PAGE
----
Former finance minister Tito Mboweni used the 7th Archbishop Thabo Makgoba Annual Lecture on Values-Based Leadership to slam public officials who used their positions of power to steal monies meant for the public good.
“The virus taught us that greed among us, and among countries and people, is rife. The rich sought to accumulate and hoard the vaccines for themselves and starve off the poor and developing countries from gaining access to these. Within most countries, the greedy and corrupt saw an opportunity to enrich themselves through various schemes of looting. But there are good men and women in this world who are committed to making this a better world,” said Mboweni.
‘Behind every corrupt politician are 10 to 20 corrupt businessmen.’
Mboweni further slammed business owners who work with politicians to steal from the public purse, saying it has led to a lack of trust by the public.
“I grew up in the AFM in Tzaneen. From an early age, at Sunday school, the 10 commandments were drummed into our heads. ‘Do not steal’ should constantly ring in the head of anyone in the position of leadership. If anyone is a leader in the national, provincial or local government and uses that position to steal, they contribute to the erosion of our society,” he said.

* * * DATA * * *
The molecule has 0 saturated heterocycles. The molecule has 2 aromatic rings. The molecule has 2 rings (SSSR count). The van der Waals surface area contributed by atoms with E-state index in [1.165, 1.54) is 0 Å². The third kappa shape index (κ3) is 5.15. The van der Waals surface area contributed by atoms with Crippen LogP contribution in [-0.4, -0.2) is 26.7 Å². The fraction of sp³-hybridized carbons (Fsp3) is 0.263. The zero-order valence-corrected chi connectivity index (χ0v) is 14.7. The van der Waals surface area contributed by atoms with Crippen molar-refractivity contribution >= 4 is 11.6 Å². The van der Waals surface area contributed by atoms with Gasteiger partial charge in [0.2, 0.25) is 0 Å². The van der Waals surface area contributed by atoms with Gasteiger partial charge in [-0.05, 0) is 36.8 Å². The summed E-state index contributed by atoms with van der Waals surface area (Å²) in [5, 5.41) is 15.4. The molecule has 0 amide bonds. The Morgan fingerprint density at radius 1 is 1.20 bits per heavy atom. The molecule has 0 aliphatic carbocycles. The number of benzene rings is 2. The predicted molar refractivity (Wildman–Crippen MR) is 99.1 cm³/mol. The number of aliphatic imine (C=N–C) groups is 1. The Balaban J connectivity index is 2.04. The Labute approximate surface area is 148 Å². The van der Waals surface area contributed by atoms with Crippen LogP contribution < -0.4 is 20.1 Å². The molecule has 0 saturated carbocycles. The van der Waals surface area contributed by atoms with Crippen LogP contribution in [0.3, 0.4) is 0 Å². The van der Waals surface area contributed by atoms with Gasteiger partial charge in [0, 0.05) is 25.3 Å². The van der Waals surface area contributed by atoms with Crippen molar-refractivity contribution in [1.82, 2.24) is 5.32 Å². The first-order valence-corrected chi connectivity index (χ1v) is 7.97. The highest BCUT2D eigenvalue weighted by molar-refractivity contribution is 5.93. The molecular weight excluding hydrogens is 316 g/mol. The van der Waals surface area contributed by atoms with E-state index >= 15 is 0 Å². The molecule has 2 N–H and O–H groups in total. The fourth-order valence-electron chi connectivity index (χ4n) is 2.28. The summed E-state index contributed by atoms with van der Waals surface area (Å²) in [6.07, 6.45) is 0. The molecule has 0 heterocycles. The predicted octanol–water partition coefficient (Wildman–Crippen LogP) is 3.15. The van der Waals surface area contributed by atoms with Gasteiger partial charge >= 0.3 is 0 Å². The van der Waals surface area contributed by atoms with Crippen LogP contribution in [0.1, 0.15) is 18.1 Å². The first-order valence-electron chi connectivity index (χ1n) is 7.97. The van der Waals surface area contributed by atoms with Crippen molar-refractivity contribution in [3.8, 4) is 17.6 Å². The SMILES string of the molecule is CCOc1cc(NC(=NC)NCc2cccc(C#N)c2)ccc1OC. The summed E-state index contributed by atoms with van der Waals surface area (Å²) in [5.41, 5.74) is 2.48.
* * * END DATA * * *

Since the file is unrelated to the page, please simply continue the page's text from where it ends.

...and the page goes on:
“There is no excusable corruption. Corruption is corruption. Whatever the form of corruption, it is imperative that the perpetrators are pursued and the full force of the law is applied. It is only then that we can hold the pervasive rot in all sectors of our society.”
‘Leadership must be believable and trusted by the people.’
Mboweni said he felt betrayed by the “rats” and “mice” that used the pandemic to loot government resources – the same people who did not take the public’s lack of trust seriously.
He said these people found themselves looting the resources in pursuit of wealth instead of serving the people they promised to serve.
“Greed and corruption have created a credibility crisis in government. The pursuit of wealth, rather than a commitment to serving the people has created a very bad culture in our society that is becoming more and more difficult to undo. I have just exited from a position of responsibility in the heart of government. I once again feel like a war veteran, having had to lead the fight to protect public resources from abuse and waste. This was not an easy responsibility,” said Mboweni.
“It’s a great betrayal that our efforts to save lives and support livelihoods were undermined by shameful and exploitative acts of corruption. We put good systems in place to the best of our ability but the rats and mice always found a way to overcome this. Sadly, there are too many people in positions of leadership and power who do not seem to realise the importance of condoning corruption. In South Africa, it is more prevalent in local government.
“It is highly disturbing that many people get caught out in this looting spree and resort to dangerous and populist rhetoric. Some claim victimhood while others see it fit to incite violence to destroy our infrastructure and economic facilities. Such people are not leaders.”
Though he is not suggesting that everyone lives like monks, Mboweni said much can be learnt from their simple lives.
Watch the full lecture below: